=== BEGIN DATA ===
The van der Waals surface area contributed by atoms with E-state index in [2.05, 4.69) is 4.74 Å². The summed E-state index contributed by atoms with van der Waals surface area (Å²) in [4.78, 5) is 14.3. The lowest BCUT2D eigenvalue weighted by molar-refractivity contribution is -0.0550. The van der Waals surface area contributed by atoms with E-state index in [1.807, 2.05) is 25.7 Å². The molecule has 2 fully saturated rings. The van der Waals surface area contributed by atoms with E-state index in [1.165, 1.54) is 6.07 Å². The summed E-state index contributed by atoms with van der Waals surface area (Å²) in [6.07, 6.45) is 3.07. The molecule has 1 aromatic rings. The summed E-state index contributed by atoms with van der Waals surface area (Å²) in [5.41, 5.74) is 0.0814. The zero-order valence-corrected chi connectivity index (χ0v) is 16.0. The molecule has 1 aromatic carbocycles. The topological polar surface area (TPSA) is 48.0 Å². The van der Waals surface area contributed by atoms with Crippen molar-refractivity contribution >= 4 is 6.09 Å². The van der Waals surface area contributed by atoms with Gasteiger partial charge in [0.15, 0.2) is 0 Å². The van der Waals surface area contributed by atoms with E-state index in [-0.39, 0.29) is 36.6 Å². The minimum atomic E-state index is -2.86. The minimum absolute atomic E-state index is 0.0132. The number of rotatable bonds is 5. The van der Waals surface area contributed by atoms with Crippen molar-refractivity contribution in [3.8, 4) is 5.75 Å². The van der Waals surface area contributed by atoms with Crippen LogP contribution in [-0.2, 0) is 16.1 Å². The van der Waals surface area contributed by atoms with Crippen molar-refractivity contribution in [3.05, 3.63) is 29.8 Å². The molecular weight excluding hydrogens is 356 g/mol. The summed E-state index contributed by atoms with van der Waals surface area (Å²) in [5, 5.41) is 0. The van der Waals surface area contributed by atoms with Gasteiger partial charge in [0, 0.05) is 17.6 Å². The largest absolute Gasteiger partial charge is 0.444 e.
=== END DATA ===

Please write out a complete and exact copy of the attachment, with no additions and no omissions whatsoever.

The van der Waals surface area contributed by atoms with E-state index in [2.05, 4.69) is 4.74 Å². The summed E-state index contributed by atoms with van der Waals surface area (Å²) in [4.78, 5) is 14.3. The lowest BCUT2D eigenvalue weighted by molar-refractivity contribution is -0.0550. The van der Waals surface area contributed by atoms with E-state index in [1.807, 2.05) is 25.7 Å². The molecule has 2 fully saturated rings. The van der Waals surface area contributed by atoms with E-state index in [1.165, 1.54) is 6.07 Å². The summed E-state index contributed by atoms with van der Waals surface area (Å²) in [6.07, 6.45) is 3.07. The molecule has 1 aromatic rings. The summed E-state index contributed by atoms with van der Waals surface area (Å²) in [5.41, 5.74) is 0.0814. The zero-order valence-corrected chi connectivity index (χ0v) is 16.0. The molecule has 1 aromatic carbocycles. The topological polar surface area (TPSA) is 48.0 Å². The van der Waals surface area contributed by atoms with Crippen molar-refractivity contribution >= 4 is 6.09 Å². The van der Waals surface area contributed by atoms with Gasteiger partial charge in [0.15, 0.2) is 0 Å². The van der Waals surface area contributed by atoms with E-state index in [-0.39, 0.29) is 36.6 Å². The minimum atomic E-state index is -2.86. The minimum absolute atomic E-state index is 0.0132. The number of rotatable bonds is 5. The van der Waals surface area contributed by atoms with Crippen molar-refractivity contribution in [3.8, 4) is 5.75 Å². The van der Waals surface area contributed by atoms with Crippen LogP contribution in [-0.2, 0) is 16.1 Å². The van der Waals surface area contributed by atoms with Crippen molar-refractivity contribution in [3.05, 3.63) is 29.8 Å². The molecular weight excluding hydrogens is 356 g/mol. The summed E-state index contributed by atoms with van der Waals surface area (Å²) in [5, 5.41) is 0. The van der Waals surface area contributed by atoms with Gasteiger partial charge in [0, 0.05) is 17.6 Å². The largest absolute Gasteiger partial charge is 0.444 e.